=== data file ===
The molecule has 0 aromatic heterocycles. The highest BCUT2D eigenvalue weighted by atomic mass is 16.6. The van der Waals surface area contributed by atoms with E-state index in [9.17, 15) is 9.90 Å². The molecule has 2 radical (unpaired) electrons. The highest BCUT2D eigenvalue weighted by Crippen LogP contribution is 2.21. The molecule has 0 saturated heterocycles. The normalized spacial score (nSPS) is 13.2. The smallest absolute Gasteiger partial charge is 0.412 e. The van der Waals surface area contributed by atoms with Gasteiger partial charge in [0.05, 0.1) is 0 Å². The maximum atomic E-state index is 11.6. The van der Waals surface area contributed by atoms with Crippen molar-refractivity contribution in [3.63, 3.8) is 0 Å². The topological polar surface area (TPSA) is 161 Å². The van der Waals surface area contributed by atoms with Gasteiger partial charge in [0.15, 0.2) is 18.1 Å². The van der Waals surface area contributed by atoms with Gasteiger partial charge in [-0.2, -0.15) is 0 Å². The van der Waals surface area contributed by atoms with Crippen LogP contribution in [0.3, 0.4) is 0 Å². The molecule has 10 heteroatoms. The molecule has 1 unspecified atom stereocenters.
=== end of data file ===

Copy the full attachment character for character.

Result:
The molecule has 0 aromatic heterocycles. The highest BCUT2D eigenvalue weighted by atomic mass is 16.6. The van der Waals surface area contributed by atoms with E-state index in [9.17, 15) is 9.90 Å². The molecule has 2 radical (unpaired) electrons. The highest BCUT2D eigenvalue weighted by Crippen LogP contribution is 2.21. The molecule has 0 saturated heterocycles. The normalized spacial score (nSPS) is 13.2. The smallest absolute Gasteiger partial charge is 0.412 e. The van der Waals surface area contributed by atoms with Gasteiger partial charge in [0.05, 0.1) is 0 Å². The maximum atomic E-state index is 11.6. The van der Waals surface area contributed by atoms with Crippen molar-refractivity contribution in [3.63, 3.8) is 0 Å². The topological polar surface area (TPSA) is 161 Å². The van der Waals surface area contributed by atoms with Gasteiger partial charge in [0.15, 0.2) is 18.1 Å². The van der Waals surface area contributed by atoms with Gasteiger partial charge in [-0.2, -0.15) is 0 Å². The van der Waals surface area contributed by atoms with Crippen LogP contribution in [0.3, 0.4) is 0 Å². The molecule has 10 heteroatoms. The molecule has 1 unspecified atom stereocenters.